Divine Appointments

Baha'i Gardens and HaifaOn my second day in Israel, I sought my own peace. My plan was to meditate at Baha’i Gardens in Haifa, renowned for its beauty. A Baha’i friend described to me years ago in Toronto; today I can finally see it.

With ample time, I adventurously decide to travel by bus and train. While I feel illiterate in this land of signs that I can’t even decipher the letters of, friendly Israelis explain that I need bus #5, not 5A. As the minutes — and 3 more 5A buses go by — I get anxious about time.

At the train station, trusting that hand signs and “Haifa” sufficed to buy me a return ticket that I can’t read, I realise that I just missed the train. My anxiety increases. I counteract it by thanking God for missing the train, praying that God will redeem the time with divine appointments.

The youngest soldier I’ve ever seen drops his pack in front of me. Unused to seeing soldiers, especially ones who look like teenagers, I try not to be obvious in my stare.

“Hello,” I say, hoping this is a divine appointment. I would love to talk to an Israeli soldier.

“Hi,” he says, looking away. This clearly isn’t the divine appointment.

More soldiers arrive, drinking coffee, checking their phones, laughing. In street clothes they’d look like normal teenagers embarking on an adventure. In reality, they’re embarking on much, much more.

The next train arrives. I settle into a seat across from another soldier. Petite, probably 18 years old, she looks like she should have no cares beyond school and boyfriends. Instead, she’s responsible for the security of a country in conflict.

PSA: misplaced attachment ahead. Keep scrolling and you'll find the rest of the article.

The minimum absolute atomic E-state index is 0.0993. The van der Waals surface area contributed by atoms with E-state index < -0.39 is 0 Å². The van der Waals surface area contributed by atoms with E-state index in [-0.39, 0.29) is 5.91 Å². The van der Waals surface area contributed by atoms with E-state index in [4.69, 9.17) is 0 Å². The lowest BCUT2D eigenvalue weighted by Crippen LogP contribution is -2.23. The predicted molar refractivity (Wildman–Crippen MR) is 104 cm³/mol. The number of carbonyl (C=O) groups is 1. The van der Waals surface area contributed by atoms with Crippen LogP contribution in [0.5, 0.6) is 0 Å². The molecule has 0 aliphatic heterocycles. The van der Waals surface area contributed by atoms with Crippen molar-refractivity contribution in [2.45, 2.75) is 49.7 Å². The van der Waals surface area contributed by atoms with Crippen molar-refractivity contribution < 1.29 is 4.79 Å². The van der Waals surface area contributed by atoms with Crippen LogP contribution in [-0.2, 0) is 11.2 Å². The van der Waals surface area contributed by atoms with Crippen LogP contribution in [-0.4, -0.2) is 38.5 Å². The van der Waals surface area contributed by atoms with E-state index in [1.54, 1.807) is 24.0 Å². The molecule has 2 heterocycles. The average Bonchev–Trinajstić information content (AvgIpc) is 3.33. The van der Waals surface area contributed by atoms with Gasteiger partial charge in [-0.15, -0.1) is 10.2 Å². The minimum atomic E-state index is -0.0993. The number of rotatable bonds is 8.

“Is there just one station in Haifa?,” I ask. No, there are three, and she’s getting off at the same one as me. A young soldier settles in beside her and they start talking in Hebrew. My mind is free to read and reflect. What does mandatory military service in an active conflict do to the soul? The country? Does it keep the peace, or does the very act of trying to keep peace by force destroy it?

“Does the military keep the peace, or does the very act of trying to keep peace by force destroy it?”


On the train home, Tova and I embrace before she descends at her stop. We embrace again, to emphasise the warmth between us. I feel blessed to have met her. An older social worker, she is very proud of having served her country as a radar operator. She echoed the thoughts I had just written:

“We are human. We love people. We are a warm, hospitable people. It is because of our experience – we’ve suffered, and know what it’s like. We quickly know whom we can embrace, and who we have to protect ourselves from.”

Exactly. If you feel safe, you can embrace a stranger in half an hour. You can relax, enjoy, talk, laugh. You feel like you’ve met a kindred spirit, although you’re from different countries, language and religion.


“If you feel safe, you can embrace a kindred spirit, although you’re from different countries, language and religion.”


“We are human.” I’ll have to look that up in Hebrew and Arabic. People from both languages have said that in the last two days. In North America, being human connotes fallibility, but here it connotes humanity, generosity, embracing others. Tova exemplified this warmth.

I thank God for Tova, and my day. I met my divine appointment, and spoke with a soldier.